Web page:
As I snugged the .264 against my shoulder, the great Dall’s ram moved closer to the edge of the ridge and peered down curiously. Instinctively I brought the crosshairs to bear, but as my finger tightened on the trigger doubts began to assail me. Should I shoot or wait — try to get a closer look at the sheep? He was a magnificent animal, but did he carry the world-record head that I’d been seeking for seven years?

A man must want a trophy pretty badly to put in all that time, and that man was me. So last season I went into the wild Wrangell Mountains of Alaska with my hunting partner, Perley Jones, and guide, Jack Wilson. From Jack’s base camp at Gulkana we made a number of reconnaissance flights deep into the mountains and finally picked an area far back — one so shockingly rough and remote that it is seldom, if ever, visited by hunters. Then as August faded into September, Jack set us down on a big, tilted glacier, an operation that called for infinite skill. The country was as hostile as any a man is likely to meet: forbidding glaciers bounded by treacherous crevasses and moraines; cliffs whose sheer faces seemed insurmountable; miserable weather.

After a good night’s sleep, Perley and I made a blood-curdling, neck-risking descent down the side of the main glacier into the valley of a lesser one. Moving slowly up the canyon we carefully glassed the surrounding ridges. There were sheep, but nothing that looked like a world record. However, Perley found one to his liking and started a laborious climb up the canyon wall, while I set up our ultralight tent and made camp. Hours later he returned, disappointed: a wolverine had spooked his trophy just as he got within range.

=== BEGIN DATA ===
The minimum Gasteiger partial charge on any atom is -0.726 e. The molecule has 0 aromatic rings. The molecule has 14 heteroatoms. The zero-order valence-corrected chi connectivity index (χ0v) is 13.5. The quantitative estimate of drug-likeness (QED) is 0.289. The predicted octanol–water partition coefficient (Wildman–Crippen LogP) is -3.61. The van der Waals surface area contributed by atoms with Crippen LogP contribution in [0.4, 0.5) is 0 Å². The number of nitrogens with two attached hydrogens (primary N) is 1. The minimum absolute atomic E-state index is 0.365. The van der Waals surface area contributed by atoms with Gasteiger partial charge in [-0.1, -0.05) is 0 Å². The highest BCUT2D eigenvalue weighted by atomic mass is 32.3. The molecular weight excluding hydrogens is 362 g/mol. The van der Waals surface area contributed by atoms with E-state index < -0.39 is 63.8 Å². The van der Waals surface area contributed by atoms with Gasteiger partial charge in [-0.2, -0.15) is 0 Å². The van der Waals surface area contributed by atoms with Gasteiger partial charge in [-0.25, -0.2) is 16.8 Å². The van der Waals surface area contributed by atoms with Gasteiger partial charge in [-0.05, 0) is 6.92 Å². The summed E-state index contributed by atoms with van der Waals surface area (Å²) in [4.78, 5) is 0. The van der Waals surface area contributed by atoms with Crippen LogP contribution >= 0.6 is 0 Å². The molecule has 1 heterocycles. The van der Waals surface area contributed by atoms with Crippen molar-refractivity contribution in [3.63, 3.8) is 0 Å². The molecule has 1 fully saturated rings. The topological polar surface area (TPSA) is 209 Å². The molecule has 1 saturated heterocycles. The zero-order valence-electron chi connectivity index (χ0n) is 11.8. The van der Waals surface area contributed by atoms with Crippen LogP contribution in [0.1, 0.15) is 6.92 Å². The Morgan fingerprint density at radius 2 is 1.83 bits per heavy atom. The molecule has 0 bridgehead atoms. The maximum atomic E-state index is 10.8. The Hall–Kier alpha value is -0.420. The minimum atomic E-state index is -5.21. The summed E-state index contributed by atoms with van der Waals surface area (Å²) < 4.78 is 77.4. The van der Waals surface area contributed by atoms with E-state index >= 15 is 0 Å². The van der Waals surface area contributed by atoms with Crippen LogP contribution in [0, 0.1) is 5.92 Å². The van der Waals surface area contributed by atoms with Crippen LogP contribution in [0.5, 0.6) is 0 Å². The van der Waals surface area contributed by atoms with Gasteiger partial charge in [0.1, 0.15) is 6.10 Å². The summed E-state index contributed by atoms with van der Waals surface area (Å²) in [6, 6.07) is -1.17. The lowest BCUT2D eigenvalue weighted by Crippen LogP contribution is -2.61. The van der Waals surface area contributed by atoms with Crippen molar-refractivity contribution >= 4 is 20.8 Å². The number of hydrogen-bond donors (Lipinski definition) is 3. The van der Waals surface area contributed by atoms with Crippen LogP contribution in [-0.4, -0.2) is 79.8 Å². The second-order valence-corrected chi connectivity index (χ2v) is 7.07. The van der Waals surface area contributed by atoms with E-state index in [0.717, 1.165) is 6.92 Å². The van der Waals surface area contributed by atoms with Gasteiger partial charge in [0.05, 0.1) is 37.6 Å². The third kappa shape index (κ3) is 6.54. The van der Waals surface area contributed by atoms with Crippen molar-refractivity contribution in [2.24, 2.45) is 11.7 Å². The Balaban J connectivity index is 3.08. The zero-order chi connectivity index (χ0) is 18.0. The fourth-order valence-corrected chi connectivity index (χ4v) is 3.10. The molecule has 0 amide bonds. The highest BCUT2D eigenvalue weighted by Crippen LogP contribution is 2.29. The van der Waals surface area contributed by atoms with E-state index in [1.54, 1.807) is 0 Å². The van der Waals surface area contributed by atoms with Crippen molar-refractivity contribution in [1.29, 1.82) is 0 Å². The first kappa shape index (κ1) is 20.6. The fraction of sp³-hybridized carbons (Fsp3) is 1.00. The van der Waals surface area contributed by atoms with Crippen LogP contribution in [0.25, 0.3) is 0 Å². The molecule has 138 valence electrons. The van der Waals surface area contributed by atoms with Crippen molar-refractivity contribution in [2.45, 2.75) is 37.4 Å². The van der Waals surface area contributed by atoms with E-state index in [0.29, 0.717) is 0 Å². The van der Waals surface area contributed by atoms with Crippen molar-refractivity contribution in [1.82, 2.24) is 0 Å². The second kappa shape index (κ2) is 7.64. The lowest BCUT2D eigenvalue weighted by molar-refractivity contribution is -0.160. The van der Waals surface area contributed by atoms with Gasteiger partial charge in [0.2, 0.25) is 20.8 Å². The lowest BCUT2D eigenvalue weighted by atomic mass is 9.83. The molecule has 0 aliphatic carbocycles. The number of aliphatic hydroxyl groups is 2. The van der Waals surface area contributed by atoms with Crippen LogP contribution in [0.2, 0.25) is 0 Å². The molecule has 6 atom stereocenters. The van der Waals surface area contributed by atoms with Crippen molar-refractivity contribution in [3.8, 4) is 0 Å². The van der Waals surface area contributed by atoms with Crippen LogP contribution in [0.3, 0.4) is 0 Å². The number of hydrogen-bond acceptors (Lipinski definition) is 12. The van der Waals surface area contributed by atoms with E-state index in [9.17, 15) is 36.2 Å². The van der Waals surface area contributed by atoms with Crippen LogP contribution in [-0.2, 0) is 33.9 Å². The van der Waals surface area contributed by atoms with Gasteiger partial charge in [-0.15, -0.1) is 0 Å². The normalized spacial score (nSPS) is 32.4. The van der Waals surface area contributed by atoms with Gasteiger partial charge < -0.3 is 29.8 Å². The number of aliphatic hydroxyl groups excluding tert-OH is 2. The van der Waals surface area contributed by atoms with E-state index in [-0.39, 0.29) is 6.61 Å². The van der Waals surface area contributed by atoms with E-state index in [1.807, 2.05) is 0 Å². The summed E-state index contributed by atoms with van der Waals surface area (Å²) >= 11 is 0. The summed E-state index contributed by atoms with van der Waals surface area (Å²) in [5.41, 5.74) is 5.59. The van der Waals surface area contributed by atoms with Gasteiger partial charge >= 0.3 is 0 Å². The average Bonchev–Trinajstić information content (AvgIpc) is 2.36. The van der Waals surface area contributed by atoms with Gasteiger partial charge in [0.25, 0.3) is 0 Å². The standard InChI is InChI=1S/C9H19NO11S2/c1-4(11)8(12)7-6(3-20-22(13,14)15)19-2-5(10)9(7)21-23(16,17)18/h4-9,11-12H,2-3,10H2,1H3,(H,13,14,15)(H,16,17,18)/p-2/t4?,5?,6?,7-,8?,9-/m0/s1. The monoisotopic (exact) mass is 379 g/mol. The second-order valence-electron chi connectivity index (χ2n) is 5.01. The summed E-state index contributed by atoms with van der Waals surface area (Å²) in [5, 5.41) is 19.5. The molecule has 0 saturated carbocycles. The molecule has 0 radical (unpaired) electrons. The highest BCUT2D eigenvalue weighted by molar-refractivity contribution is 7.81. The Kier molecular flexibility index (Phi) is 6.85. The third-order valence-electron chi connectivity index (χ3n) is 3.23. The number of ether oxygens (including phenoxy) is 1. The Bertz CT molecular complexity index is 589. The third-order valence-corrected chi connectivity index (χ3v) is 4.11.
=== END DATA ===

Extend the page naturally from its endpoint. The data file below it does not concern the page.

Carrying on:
By now it was well into the afternoon, but I decided to have a look at what lay beyond the next hill. The hill proved to be farther away than I’d estimated and the sun was getting dangerously low when I finally glassed the valley beyond it. Seeing nothing, I was about to return to camp when two rams appeared suddenly on a ridge a quarter mile away. One was only a youngster but the other was huge — bigger than any sheep I’d ever seen.

Caught out in the open, there was nothing I could do but try to get closer to the ram, and strangely enough I managed to get within 350 yards of it before the young sheep noticed me and started to act nervous. Groaning inwardly, I dropped to the ground and brought my rifle to bear on the big fellow. But then I hesitated. I wasn’t at all sure he was of world-record stature, and if I shot him my hunt would be over for the year. Maybe —

Wham! The rifle went off almost by itself, before I’d made up my mind. The big ram leaped convulsively, then slumped to the ground. By now it was almost dark. Just time enough to dress the ram and hurry to camp.

Not until next morning did I know my seven-year quest was over. Carefully I measured the curl-and-a-third horns. The head was a new world’s record! Later, the Boone and Crockett Club officially awarded it 189-6/8 points.

Did I say my quest was over? Well I’m not so sure. Someone is almost sure to get the next word-record Dall’s, and it might as well be me!


Harry Swank’s untimely end came just two years later in December 1963 when his plane crashed as he was taking his final solo flight for his twin-engine license. The conservation and trophy hunting world lost a friend and ambassador.


Witness the hard-core determination of North America’s most successful hunters. They combined physical conditioning with research, fair-chase ethics, and shooting prowess to seek out and harvest legendary trophy animals.

Thirty hunters. Thirty record-book trophy big game animals, most of them taken without guides on public lands. Thirty epic tales to share back at hunting camp. These are the real-world stories behind some of the top-scoring trophies ever recognized by the Boone and Crockett Club.


Posted by JOMH Editor